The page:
Here’s what this means: If the current tests give you a “good” evaluation score, it will count for 35% of your total evaluation. If the score is not “good,” it only counts for 20% this year. The legislation adopted today by way of the Conference Committee does NOT change that.
In other words, the test data from the 2017-18 administration of TNReady WILL count in a teacher’s evaluation.
Here’s why that matters: An educator’s evaluation score factors into the number of observations they have each year as well as Professional Development Points (PDPs). PDPs are needed for license advancement or renewal.
The Department of Education addresses PDPs and notes:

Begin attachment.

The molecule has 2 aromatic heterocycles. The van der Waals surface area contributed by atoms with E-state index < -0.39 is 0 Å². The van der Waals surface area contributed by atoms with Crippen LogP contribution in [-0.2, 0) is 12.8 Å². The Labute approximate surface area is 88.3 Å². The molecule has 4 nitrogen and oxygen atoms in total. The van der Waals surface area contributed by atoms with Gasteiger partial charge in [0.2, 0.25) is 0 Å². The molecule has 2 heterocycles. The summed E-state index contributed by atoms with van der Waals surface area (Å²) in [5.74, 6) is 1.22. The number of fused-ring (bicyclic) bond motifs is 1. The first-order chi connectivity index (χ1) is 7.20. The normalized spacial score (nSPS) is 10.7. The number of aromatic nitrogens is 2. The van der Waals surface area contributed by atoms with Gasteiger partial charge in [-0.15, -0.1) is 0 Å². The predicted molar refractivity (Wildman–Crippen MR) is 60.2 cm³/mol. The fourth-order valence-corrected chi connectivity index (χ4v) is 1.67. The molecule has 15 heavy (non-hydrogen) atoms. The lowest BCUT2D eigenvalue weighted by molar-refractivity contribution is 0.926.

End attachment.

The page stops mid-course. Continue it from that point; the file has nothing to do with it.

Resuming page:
|Overall level of effectiveness rating (approved TN model)
||Overall Score of 5 = 20 PDPs
Overall Score of 4 = 15 PDPs
Overall Score of 3 = 10 PDPs
|Information is maintained by the department. No additional documentation is required; points may be accrued annually.
Even if this year’s scores only end up counting 20%, that’s enough to change a teacher’s overall TEAM rating by a level. A TEAM score below a three means no PDPs, for example. The overall TEAM score also impacts the number of observations a teacher has in a year — which also places an additional burden on administrators.
Also, districts now have to meet to decide how to handle the tests and student grades. For some, that decision has already been made. For others, this will require a meeting in pretty short order to let students, parents, and teachers know what’s happening.
Here’s the language of the conference committee report:
For more on education politics and policy in Tennessee, follow @TNEdReport
Your support is appreciated and helps keep content like this coming!